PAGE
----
No hiding place in the Brexit debate - letter in Financial Times

Press/Media: Expert Comment


Sir, Sarah Gordon complains that companies are not speaking out about Brexit (“Shareholders need to know where companies stand on Brexit”, February 24). But the first duty of any board of a public company is to its shareholders. It is not obvious, just as it wasn’t in the referendum on Scottish independence, that putting a company’s name into an unpredictable and divisive political argument is in their interests. What should be obvious, however, and seems to be missed by the companies Ms Gordon chastises, is that there is ultimately no hiding place. If you say nothing, those who favour a change in the status quo will say you are OK with what they are proposing, exactly as the Leave campaign has done in recent days, and you get claimed as a supporter by default; if you say anything, you run reputational risks, albeit manageable ones. Unfashionable concepts in business debate, such as principle and belief, need to figure in board discussions. Managerialism won’t cut it.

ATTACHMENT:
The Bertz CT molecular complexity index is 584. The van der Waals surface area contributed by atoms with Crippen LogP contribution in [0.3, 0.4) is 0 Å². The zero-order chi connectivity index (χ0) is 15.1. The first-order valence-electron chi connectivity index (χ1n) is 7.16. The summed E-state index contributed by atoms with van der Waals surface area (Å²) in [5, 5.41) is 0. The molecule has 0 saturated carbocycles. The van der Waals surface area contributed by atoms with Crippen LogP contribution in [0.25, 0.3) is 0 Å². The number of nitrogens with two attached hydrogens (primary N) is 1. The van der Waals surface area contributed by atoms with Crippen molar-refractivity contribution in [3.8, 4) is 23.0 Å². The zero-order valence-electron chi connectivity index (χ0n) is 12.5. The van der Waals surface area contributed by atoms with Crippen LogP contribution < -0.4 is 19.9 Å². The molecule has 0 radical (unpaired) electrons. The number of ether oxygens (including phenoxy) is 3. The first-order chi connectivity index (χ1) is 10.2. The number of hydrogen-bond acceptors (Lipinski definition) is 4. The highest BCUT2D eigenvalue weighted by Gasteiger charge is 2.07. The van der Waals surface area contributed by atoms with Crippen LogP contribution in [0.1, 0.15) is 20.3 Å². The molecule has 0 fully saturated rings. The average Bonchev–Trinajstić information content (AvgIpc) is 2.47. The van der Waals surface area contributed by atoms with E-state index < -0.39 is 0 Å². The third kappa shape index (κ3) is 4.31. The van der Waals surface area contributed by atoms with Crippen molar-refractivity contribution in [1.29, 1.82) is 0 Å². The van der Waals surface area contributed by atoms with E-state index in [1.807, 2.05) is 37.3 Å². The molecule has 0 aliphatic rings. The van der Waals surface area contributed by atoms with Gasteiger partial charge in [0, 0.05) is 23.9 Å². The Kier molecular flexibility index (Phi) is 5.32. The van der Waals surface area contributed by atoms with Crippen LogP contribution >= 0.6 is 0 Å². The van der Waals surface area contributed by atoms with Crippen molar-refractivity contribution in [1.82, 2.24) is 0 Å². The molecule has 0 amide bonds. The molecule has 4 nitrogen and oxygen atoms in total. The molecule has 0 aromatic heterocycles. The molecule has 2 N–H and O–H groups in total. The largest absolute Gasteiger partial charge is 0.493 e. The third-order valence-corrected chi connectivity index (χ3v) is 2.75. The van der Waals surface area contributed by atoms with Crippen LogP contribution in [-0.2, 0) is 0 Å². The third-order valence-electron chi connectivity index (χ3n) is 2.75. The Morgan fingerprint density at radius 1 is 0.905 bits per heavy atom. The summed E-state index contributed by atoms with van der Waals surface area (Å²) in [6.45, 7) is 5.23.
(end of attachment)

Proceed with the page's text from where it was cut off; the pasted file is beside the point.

Period28 Feb 2016

Media coverage


Media coverage

  • TitleNo hiding place in the Brexit debate - letter in Financial Times
    PersonsOwen Kelly


  • Brexit
  • public affairs
  • reputation management
  • EU